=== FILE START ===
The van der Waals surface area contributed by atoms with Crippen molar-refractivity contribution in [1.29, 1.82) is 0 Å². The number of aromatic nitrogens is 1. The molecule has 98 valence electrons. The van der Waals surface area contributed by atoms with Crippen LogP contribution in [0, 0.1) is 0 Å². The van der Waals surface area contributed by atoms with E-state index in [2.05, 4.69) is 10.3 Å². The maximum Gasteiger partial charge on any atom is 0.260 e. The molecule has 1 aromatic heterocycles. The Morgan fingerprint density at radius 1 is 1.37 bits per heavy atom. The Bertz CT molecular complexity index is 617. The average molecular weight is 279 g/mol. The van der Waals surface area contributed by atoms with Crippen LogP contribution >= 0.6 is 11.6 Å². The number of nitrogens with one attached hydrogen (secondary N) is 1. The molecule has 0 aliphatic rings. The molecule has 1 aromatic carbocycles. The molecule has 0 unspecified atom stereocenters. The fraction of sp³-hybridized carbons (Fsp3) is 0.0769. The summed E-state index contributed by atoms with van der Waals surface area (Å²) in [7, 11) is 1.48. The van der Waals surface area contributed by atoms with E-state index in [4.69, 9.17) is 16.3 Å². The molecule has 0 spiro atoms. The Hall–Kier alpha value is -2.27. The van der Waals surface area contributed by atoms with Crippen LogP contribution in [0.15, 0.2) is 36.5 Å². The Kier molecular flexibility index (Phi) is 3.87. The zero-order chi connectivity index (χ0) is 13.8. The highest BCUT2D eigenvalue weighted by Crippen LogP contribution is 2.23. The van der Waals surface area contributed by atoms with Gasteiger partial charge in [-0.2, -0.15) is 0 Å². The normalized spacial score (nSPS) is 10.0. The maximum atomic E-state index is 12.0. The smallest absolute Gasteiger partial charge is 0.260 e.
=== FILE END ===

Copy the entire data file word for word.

The van der Waals surface area contributed by atoms with Crippen molar-refractivity contribution in [1.29, 1.82) is 0 Å². The number of aromatic nitrogens is 1. The molecule has 98 valence electrons. The van der Waals surface area contributed by atoms with Crippen LogP contribution in [0, 0.1) is 0 Å². The van der Waals surface area contributed by atoms with E-state index in [2.05, 4.69) is 10.3 Å². The maximum Gasteiger partial charge on any atom is 0.260 e. The molecule has 1 aromatic heterocycles. The Morgan fingerprint density at radius 1 is 1.37 bits per heavy atom. The Bertz CT molecular complexity index is 617. The average molecular weight is 279 g/mol. The van der Waals surface area contributed by atoms with Crippen LogP contribution >= 0.6 is 11.6 Å². The number of nitrogens with one attached hydrogen (secondary N) is 1. The molecule has 0 aliphatic rings. The molecule has 1 aromatic carbocycles. The molecule has 0 unspecified atom stereocenters. The fraction of sp³-hybridized carbons (Fsp3) is 0.0769. The summed E-state index contributed by atoms with van der Waals surface area (Å²) in [7, 11) is 1.48. The van der Waals surface area contributed by atoms with E-state index in [4.69, 9.17) is 16.3 Å². The molecule has 0 spiro atoms. The Hall–Kier alpha value is -2.27. The van der Waals surface area contributed by atoms with Crippen LogP contribution in [0.15, 0.2) is 36.5 Å². The Kier molecular flexibility index (Phi) is 3.87. The zero-order chi connectivity index (χ0) is 13.8. The highest BCUT2D eigenvalue weighted by Crippen LogP contribution is 2.23. The van der Waals surface area contributed by atoms with Gasteiger partial charge in [-0.2, -0.15) is 0 Å². The normalized spacial score (nSPS) is 10.0. The maximum atomic E-state index is 12.0. The smallest absolute Gasteiger partial charge is 0.260 e.